Inside Politics

Gig workers among the most affected by Covid-19 shocks

Friday, July 24th, 2020 00:00 |
Deejay Teebone at Onyx Lounge Nairobi. The country’s entertainment sector has been dealt a huge blow by Coronavirus pandemic with artists being compelled to re-strategise to weather the storm. Photo/PD/John Ochieng

Lewis Njoka @LewisNjoka

The ongoing Coronavirus (Covid-19) crisis has shone the spotlight on vulnerable gig workers most of whom lack social safety nets.

While the gig economy offers flexibility to workers, it however presents challenges in the form of limited access to unemployment benefits, health insurance or sick leave.

A recent study by Mercy Corps shows that the directives issued by the government to curb the spread of the virus have adversely affected the gig economy whose workers live from pay check to pay check.

A gig worker refers to a temporary, task-based independent worker such as plumbers, musicians, DJs, beauticians, electricians, taxi driver and cleaners among others.

The study shows that thousands of gig workers have been rendered jobless by the pandemic, but even those who remained are suffering significantly.

Additional jobs

“Nearly 80 per cent of respondents reported depending solely on temporary jobs to earn an income.

Under current conditions, only 24 per cent of these respondents have been able to take up additional jobs,” said Jerioth Mwaura, a Project Lead at Mercy Corps, quoting the study report.

Majority of gig workers no longer have income to sustain themselves and are instead employing negative coping mechanisms, such as taking expensive debt, selling household items, delaying or skipping rent and borrowing food.

“Eighty per cent of respondents have either delayed or skipped paying rent since the pandemic started, while 88 per cent now have outstanding debts taken in an effort to meet their everyday needs.

Jumia Kenya COO, Christine Sogomo (right( chats with delivery agent, Lillian Muyonga in Nairobi. A few gig workers in the courier delivery sector have, however, seen a surge in demand for their services. PD/Courtesy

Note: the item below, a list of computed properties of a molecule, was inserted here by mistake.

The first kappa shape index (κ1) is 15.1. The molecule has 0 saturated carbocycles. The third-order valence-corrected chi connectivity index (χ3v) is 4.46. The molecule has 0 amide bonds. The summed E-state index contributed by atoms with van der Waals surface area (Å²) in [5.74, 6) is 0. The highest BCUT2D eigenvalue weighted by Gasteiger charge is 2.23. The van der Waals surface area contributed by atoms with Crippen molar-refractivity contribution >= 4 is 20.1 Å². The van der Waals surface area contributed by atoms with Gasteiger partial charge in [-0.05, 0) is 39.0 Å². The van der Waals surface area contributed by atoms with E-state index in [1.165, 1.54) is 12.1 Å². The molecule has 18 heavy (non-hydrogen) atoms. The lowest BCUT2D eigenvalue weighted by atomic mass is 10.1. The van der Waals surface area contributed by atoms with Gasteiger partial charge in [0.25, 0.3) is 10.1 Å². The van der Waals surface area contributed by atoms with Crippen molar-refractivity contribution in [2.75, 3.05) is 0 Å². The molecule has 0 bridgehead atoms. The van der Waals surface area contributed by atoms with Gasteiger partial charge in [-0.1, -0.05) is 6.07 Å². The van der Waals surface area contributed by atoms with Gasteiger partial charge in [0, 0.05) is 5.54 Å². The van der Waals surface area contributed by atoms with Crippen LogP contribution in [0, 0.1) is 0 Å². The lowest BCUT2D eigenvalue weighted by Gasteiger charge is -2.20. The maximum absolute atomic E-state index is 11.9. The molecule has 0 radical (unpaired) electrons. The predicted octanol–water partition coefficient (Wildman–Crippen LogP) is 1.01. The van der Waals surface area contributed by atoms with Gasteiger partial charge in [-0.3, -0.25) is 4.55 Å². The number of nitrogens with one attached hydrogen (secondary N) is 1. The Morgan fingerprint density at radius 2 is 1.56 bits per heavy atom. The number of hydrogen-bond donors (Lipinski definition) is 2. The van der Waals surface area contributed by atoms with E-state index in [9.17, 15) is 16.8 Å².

Over 82 per cent of surveyed households mentioned cutting back on non-food items such as water and hygiene products with others resorting to eating one meal a day,” he added.

Digital Transport Forum Chief Executive Officer, Ryan Kanyadong, says online taxi business has reduced by half since the Covid-19 pandemic struck, leaving the drivers, who are paid per trip, exposed to economic hardships.

“The number of trips they get has reduced by 50 per cent. The average is four trips a day making an average of Sh300 per trip.

A gross income of Sh1,200 per day is below minimum wage considering that fuel price has gone up,” said Kanyadong.

He said gig economy workers were vulnerable as they lacked social protection. adding that only few could afford services such as insurance and retirement plans.

Evans Mwenda, an upcoming artiste’s stage name, Stikey, says he had to relocate to his rural home in Tharaka Nithi after Covid-19 containment measures paralyzed the events industry which is his mainstay.

“I mainly rely on performing in clubs and concerts as well as videography. All these were severely affected by Corona.

I hope things go back to normal soon,” he said. The containment measures included a ban on international travel, dusk-to-dawn curfew, restrictions on inter-county movement and instructions to employees to work from home where possible.

However, a few gig workers such as courier workers have witnessed a surge in demand for their services as people operate from home making them use these services to minimize exposure.

Due to the temporary nature of gig work, employers are not obligated to provide social security benefits such as medical insurance, paid time-off, sick off, retirement benefits and other employee support provided in permanent and formal jobs.

Despite being more prone to accidents, lack of consistent income among gig workers makes them unsuitable for most insurance options leaving them exposed.

“Gig workers are, in particular, more complicated to insure due to the on-demand and unpredictable nature of their work, lack of structured contracts, and often poor and inconsistent pay.

As a result, most products provided by insurance companies do not meet the unique needs of the gig worker segment,” said Mwaura.

Six months

The report by Mercy Corps corroborates a projection by President Uhuru Kenyatta made on Labour Day where he warned that the number of jobless Kenyans could rise to half-a-million in the next six months.

It says there is a need for government and non-governmental actors to collaborate to provide reliable and affordable social protection to gig workers, most of whom provide essential services.

A survey by AppJobs notes that almost 70 per cent of the workers surveyed said they were not satisfied with the support they had received from their companies during the crisis. 

Over half expected some help either from the government or the companies they work for. 

AppJobs surveyed 1,400 gig workers – which include independent contractors, workers for online platforms, contract, on-call and temporary workers – to find out how Covid-19 had affected them.

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